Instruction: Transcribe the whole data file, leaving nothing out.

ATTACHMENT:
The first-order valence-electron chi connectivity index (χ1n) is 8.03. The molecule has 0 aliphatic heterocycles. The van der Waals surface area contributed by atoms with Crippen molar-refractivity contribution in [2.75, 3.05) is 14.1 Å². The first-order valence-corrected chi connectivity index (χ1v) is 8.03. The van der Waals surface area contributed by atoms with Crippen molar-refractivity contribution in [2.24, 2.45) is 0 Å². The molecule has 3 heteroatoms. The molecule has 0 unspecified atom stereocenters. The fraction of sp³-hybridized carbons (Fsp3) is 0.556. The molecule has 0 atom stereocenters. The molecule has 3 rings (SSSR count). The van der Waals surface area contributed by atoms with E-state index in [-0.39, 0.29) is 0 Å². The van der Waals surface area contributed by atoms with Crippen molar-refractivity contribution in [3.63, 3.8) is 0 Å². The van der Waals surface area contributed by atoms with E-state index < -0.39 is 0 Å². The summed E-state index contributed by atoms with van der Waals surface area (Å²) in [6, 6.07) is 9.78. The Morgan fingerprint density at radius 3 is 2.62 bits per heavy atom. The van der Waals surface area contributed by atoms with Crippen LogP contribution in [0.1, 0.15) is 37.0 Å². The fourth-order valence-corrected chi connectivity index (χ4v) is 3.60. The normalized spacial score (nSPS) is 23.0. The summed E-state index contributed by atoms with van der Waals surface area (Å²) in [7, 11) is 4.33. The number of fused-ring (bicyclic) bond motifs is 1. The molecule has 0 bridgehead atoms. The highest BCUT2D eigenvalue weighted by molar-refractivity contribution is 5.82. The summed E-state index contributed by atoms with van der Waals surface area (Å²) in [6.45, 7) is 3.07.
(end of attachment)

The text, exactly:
The first-order valence-electron chi connectivity index (χ1n) is 8.03. The molecule has 0 aliphatic heterocycles. The van der Waals surface area contributed by atoms with Crippen molar-refractivity contribution in [2.75, 3.05) is 14.1 Å². The first-order valence-corrected chi connectivity index (χ1v) is 8.03. The van der Waals surface area contributed by atoms with Crippen molar-refractivity contribution in [2.24, 2.45) is 0 Å². The molecule has 3 heteroatoms. The molecule has 0 unspecified atom stereocenters. The fraction of sp³-hybridized carbons (Fsp3) is 0.556. The molecule has 0 atom stereocenters. The molecule has 3 rings (SSSR count). The van der Waals surface area contributed by atoms with E-state index in [-0.39, 0.29) is 0 Å². The van der Waals surface area contributed by atoms with Crippen molar-refractivity contribution in [3.63, 3.8) is 0 Å². The van der Waals surface area contributed by atoms with E-state index < -0.39 is 0 Å². The summed E-state index contributed by atoms with van der Waals surface area (Å²) in [6, 6.07) is 9.78. The Morgan fingerprint density at radius 3 is 2.62 bits per heavy atom. The van der Waals surface area contributed by atoms with Crippen LogP contribution in [0.1, 0.15) is 37.0 Å². The fourth-order valence-corrected chi connectivity index (χ4v) is 3.60. The normalized spacial score (nSPS) is 23.0. The summed E-state index contributed by atoms with van der Waals surface area (Å²) in [7, 11) is 4.33. The number of fused-ring (bicyclic) bond motifs is 1. The molecule has 0 bridgehead atoms. The highest BCUT2D eigenvalue weighted by molar-refractivity contribution is 5.82. The summed E-state index contributed by atoms with van der Waals surface area (Å²) in [6.45, 7) is 3.07.